Excellent presentation skills are essential, from nailing the interview for your dream job to leading a progress report to key stakeholders.

There is a good reason it’s ‘presentation skills’ plural. To successfully present, you are demonstrating to would-be employers, managers and colleagues an all-round competency in several skills:

1. Effective Communication 

This is a given. A great presenter will be clear to prevent miscommunication and impart messages quickly and effectively to keep the audience engaged.

In this modern world, attention spans are short, so every word is a commodity.

2. Interpersonal Relationships

A presentation aims to build a good rapport and a two-way connection with the audience. Interpersonal skills are vital to establishing and managing relationships with people.

Understanding your audience will allow them to feel as if you are talking to them as an individual.

3. Organisation and Time management

A lot of work and preparation goes into preparing a presentation. You can achieve the output required faster by utilising a systematic approach without compromising quality.

A well-prepared presentation is more likely to captivate the audience’s attention and comprehension of the subject matter while staying within time constraints.

4. Research

During a presentation, you are trying to convince an audience why what you have to say is important.

An extensively researched presentation backed up with facts and figures to support your points is far more impactful and compelling.

5. Professionalism 

A business relies on individual people to represent the company values. How you address people, whether during a conference or speaking to a customer, will create an impression of the business.

It is also a way to showcase yourself, your experience and your expertise.

6. Adaptability

Presentations involve an audience, and people are, by default, extremely unpredictable.

Responding to and improvising given unforeseen circumstances shows you can think on your feet when being addressed with an unfamiliar situation.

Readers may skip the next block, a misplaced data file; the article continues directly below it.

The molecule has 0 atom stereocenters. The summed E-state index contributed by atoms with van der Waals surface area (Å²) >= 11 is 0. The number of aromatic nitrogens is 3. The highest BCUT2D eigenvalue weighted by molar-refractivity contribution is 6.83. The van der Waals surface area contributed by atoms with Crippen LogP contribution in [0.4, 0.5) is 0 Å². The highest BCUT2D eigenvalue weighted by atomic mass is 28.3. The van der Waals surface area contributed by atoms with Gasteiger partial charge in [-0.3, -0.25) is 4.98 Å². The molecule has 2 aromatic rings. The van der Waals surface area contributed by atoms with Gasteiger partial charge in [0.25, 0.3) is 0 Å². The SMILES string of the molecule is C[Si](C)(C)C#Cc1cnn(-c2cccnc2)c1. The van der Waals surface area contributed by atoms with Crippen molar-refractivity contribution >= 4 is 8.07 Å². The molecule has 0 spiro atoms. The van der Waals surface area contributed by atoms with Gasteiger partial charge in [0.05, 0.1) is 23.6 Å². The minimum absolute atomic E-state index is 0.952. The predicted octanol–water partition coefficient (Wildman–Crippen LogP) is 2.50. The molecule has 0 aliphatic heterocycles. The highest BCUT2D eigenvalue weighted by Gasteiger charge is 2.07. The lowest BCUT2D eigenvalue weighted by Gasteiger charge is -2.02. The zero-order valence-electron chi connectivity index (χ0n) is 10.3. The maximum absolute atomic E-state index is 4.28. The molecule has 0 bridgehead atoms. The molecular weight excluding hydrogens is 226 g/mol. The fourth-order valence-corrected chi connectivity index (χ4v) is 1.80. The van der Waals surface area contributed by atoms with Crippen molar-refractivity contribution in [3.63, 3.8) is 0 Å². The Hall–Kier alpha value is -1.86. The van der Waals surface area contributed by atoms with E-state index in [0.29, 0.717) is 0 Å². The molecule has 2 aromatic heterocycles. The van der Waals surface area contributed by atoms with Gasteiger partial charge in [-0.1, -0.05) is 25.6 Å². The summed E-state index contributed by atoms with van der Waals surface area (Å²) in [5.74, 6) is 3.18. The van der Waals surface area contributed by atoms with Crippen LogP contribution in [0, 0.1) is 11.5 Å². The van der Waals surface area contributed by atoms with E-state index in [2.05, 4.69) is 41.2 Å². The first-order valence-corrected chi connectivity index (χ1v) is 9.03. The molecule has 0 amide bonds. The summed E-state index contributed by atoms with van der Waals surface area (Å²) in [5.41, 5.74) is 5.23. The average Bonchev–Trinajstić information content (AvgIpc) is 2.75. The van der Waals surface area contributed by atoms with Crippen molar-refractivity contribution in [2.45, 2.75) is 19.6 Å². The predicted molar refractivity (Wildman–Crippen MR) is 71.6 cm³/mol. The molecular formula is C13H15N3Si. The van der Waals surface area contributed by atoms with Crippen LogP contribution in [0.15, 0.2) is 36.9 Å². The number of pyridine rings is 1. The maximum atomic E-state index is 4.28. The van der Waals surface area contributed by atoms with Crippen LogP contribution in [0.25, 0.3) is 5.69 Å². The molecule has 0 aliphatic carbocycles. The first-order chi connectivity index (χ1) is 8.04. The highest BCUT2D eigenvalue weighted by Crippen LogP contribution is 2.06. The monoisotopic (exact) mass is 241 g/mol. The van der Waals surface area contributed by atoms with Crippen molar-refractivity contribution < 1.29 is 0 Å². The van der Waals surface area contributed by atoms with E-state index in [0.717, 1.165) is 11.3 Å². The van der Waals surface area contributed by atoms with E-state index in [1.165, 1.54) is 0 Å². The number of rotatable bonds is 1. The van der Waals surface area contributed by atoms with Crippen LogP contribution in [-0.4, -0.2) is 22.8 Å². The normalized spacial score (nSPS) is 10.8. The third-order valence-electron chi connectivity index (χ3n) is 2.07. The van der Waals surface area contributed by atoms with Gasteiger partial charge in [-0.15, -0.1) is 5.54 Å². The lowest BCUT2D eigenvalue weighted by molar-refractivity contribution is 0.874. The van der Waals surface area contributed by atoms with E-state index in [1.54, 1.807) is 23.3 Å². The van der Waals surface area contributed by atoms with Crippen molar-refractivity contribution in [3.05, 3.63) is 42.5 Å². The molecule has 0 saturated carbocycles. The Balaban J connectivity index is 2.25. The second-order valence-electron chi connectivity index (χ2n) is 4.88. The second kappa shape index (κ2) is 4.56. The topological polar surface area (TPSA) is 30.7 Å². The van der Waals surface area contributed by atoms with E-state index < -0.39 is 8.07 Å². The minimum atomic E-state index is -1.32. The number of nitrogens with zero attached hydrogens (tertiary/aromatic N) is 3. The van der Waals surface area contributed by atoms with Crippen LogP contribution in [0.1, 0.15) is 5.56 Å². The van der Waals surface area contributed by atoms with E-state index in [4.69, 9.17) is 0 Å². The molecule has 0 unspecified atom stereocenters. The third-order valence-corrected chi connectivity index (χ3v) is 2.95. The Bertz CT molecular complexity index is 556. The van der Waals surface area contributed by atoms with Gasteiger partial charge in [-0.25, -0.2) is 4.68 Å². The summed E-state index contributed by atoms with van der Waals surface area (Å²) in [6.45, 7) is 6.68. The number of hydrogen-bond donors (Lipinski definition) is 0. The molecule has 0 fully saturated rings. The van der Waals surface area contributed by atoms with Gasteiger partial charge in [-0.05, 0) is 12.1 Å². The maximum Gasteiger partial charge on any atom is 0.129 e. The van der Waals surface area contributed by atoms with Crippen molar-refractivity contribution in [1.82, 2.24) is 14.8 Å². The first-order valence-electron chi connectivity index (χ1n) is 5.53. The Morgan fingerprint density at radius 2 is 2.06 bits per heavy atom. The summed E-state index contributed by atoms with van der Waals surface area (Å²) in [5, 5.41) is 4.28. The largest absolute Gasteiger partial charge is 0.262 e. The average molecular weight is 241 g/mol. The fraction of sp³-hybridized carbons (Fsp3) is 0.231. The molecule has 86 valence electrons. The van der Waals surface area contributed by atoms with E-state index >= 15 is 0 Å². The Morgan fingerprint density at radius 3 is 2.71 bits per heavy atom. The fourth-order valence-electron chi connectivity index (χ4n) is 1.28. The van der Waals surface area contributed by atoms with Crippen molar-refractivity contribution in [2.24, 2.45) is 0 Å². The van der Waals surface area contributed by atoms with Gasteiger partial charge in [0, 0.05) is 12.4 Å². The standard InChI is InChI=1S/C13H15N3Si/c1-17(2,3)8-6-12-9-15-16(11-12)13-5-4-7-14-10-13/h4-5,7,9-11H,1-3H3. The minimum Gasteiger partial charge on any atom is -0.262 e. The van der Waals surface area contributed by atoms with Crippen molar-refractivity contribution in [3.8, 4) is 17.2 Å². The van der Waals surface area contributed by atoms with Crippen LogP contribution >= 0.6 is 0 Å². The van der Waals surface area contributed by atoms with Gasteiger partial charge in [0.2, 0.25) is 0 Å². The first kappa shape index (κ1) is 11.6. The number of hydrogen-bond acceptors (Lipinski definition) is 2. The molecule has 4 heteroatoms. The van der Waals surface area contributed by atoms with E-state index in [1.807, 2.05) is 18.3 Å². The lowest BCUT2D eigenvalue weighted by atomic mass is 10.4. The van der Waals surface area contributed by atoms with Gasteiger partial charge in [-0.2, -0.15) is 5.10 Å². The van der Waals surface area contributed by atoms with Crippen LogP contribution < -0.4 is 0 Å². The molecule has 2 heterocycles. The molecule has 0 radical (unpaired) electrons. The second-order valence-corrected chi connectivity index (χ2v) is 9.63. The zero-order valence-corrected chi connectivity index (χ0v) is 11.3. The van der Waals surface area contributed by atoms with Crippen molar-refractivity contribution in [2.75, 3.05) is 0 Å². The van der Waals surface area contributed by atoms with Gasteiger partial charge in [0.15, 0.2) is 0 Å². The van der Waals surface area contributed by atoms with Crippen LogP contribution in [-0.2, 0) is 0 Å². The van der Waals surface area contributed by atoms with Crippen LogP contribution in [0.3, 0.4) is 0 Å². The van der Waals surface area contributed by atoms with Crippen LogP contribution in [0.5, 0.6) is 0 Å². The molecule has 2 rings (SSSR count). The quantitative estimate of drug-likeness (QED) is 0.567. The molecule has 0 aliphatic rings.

7. Stress management

There’s no getting away from it. We don’t all naturally have a gift for the gab, so presentations are one of the most dreaded business scenarios.

Getting past this and portraying yourself as calm and controlled shows you can manage stress and deliver under pressure which is an essential skill to have in the working world.

8. Resilience

You will not often hit the nail on the head with your first presentation, and it’s likely a skill you will develop over time. Listening to feedback and criticism will allow you to identify and overcome problems.

Resilience shows your ability to overcome challenges and treat setbacks as a learning opportunity to improve for the future.

The array of expertise required to present effectively is why it is the forefront soft skill essential to your career growth.

If you are interested in developing your presentation skills further, follow the link to learn more about our hands-on, comprehensive Effective Presentations Skills Course led by one of our certified instructors.

We would love to learn more about your training requirements, so please get in touch with us today at 0115 958 6699 or email us at for more information and a free, no-obligation consultation.

How to Reduce Plastic Waste in the Workplace

In 2019, 20 companies alone were responsible for producing over HALF of the global single-use plastic waste.

Given the current environmental crisis, this is not a top 20 list that any company wants to find itself. This article discusses how to rank at the bottom of this undesirable list and why you’d want to.

Don’t Let Plastic-Free July Pass You By

Plastic-Free July is an annual global campaign initiated by the Plastic Free Foundation, an organisation dedicated to creating a world free of plastic waste. Throughout July, millions are refusing single-use plastics in a bid to decrease the quantity of plastic waste occupying landfill sites and polluting our natural world.

Before we jump into what you as an employee or business can do to minimise plastic waste, it is essential to understand why this is so important.

(Or, if you’re already up to date, click here to see the steps that you as a business can take to reduce plastic waste)

The Problem With Plastic Production and Plastic Waste

1. Green House Gas Emissions

This July, the UK reached a temperature of 40.3 degrees Celsius. The highest temperature ever recorded in the UK, and the first time it exceeded 40 degrees Celcius.

With only around 0.5% of homes in the UK having air-con, it was a very physical reminder of global warming and climate change.

Global warming and climate change result from greenhouse gas emissions blanketing the Earth and preventing heat produced by the sun from dissipating into space. The primary source of this phenomenon is the carbon dioxide and other gases released from burning fossil fuels. 

Although it isn’t widely known, fossil fuels are the building blocks of 98% of plastics.

From start to finish, plastics increase greenhouse emissions: 

  • Extracting and transporting fossil fuels to create plastics 
  • The process of refining and manufacturing plastic 
  • Incinerating plastic waste and unmanaged plastic waste degraded by the sun

In total, plastics contribute to around 3.4% of worldwide greenhouse gases.

As well as contributing to greenhouse gases, plastic waste is one of the most damaging environmental pollutants.

2. Environmental Impact of Plastic Waste

Since 1950, humans have manufactured an estimated 9 billion tons of plastic. However, of this, we have only ever recycled 9%.